Prejudice Reduction Through Diversity Coursework for Teacher Education
Hartman, Luke Aaron
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Investigated in this study was whether a university education course that covers the topics of diversity and cultural responsiveness would change teacher candidates\' existing prejudicial attitudes. The major variables reported in this study were exposure to diversity coursework which served as the independent variable and teacher candidates\' prejudicial attitudes, which served as the dependent variable. Using the Yoder-Hartman Survey of Beliefs Scale, three research questions were addressed: (a) Are there differences in prejudice level between preservice teachers who have taken a diversity course and those who have not taken a diversity course? (b) Are there differences in prejudice level in preservice teachers before and after taking a diversity course? and (c) Do preservice teachers who have taken a diversity course and those who have not taken a diversity course display different pre/post levels of assessed prejudice? No differences were found between students who had taken a diversity course and those who had not. The current study suggests that one diversity course is not sufficient to have a significant effect on prejudice reduction among preservice teachers. Analyses of the current study results suggest that the coursework designed to reduce prejudicial attitudes was ineffective. Continued investigation will be required to: (1) refine and develop a program that will reduce prejudicial attitudes among teacher candidates and (2) refine and develop measures of prejudice reduction.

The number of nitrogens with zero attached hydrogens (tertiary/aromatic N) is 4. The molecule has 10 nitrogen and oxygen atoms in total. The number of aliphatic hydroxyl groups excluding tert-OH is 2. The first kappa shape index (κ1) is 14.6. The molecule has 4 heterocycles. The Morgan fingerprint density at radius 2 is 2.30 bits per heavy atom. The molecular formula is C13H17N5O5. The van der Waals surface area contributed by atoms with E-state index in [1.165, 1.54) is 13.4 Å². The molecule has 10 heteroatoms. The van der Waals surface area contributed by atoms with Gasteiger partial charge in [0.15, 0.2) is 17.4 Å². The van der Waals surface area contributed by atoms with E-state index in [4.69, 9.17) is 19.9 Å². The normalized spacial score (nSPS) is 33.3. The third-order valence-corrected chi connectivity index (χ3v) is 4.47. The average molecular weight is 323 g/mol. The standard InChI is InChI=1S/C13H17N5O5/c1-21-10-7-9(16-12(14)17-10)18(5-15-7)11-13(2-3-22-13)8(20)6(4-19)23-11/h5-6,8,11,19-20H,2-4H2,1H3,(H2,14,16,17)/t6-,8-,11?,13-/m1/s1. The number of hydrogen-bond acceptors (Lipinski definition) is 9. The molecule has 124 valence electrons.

- Doctoral Dissertations